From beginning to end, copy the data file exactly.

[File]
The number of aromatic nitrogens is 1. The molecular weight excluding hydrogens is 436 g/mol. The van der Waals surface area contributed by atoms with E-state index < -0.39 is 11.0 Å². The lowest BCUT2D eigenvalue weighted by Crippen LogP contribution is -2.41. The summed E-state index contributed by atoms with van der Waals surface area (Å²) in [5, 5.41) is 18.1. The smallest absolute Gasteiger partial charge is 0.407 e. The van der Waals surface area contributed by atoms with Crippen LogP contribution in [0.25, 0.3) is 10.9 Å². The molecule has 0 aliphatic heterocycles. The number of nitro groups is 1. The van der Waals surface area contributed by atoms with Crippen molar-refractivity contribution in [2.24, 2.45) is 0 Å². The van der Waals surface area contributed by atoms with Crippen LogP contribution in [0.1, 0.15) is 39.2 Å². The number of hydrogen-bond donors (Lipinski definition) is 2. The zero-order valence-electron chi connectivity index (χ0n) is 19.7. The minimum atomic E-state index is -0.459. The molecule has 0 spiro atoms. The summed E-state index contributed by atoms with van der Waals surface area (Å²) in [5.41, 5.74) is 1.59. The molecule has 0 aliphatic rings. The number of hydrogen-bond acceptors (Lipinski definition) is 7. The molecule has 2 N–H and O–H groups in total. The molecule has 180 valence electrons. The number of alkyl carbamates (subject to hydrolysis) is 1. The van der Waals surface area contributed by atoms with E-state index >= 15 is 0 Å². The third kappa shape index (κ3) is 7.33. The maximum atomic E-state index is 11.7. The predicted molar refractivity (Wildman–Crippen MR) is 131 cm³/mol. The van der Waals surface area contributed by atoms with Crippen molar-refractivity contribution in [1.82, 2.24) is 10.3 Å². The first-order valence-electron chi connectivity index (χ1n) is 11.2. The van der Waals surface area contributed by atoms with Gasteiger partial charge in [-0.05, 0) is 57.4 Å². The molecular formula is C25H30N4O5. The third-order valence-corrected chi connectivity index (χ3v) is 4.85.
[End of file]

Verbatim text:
The number of aromatic nitrogens is 1. The molecular weight excluding hydrogens is 436 g/mol. The van der Waals surface area contributed by atoms with E-state index < -0.39 is 11.0 Å². The lowest BCUT2D eigenvalue weighted by Crippen LogP contribution is -2.41. The summed E-state index contributed by atoms with van der Waals surface area (Å²) in [5, 5.41) is 18.1. The smallest absolute Gasteiger partial charge is 0.407 e. The van der Waals surface area contributed by atoms with Crippen LogP contribution in [0.25, 0.3) is 10.9 Å². The molecule has 0 aliphatic heterocycles. The number of nitro groups is 1. The van der Waals surface area contributed by atoms with Crippen molar-refractivity contribution in [2.24, 2.45) is 0 Å². The van der Waals surface area contributed by atoms with Crippen LogP contribution in [0.1, 0.15) is 39.2 Å². The number of hydrogen-bond donors (Lipinski definition) is 2. The zero-order valence-electron chi connectivity index (χ0n) is 19.7. The minimum atomic E-state index is -0.459. The molecule has 0 spiro atoms. The summed E-state index contributed by atoms with van der Waals surface area (Å²) in [5.41, 5.74) is 1.59. The molecule has 0 aliphatic rings. The number of hydrogen-bond acceptors (Lipinski definition) is 7. The molecule has 2 N–H and O–H groups in total. The molecule has 180 valence electrons. The number of alkyl carbamates (subject to hydrolysis) is 1. The van der Waals surface area contributed by atoms with E-state index >= 15 is 0 Å². The third kappa shape index (κ3) is 7.33. The maximum atomic E-state index is 11.7. The predicted molar refractivity (Wildman–Crippen MR) is 131 cm³/mol. The van der Waals surface area contributed by atoms with Crippen molar-refractivity contribution in [1.82, 2.24) is 10.3 Å². The first-order valence-electron chi connectivity index (χ1n) is 11.2. The van der Waals surface area contributed by atoms with Gasteiger partial charge in [-0.05, 0) is 57.4 Å². The molecular formula is C25H30N4O5. The third-order valence-corrected chi connectivity index (χ3v) is 4.85.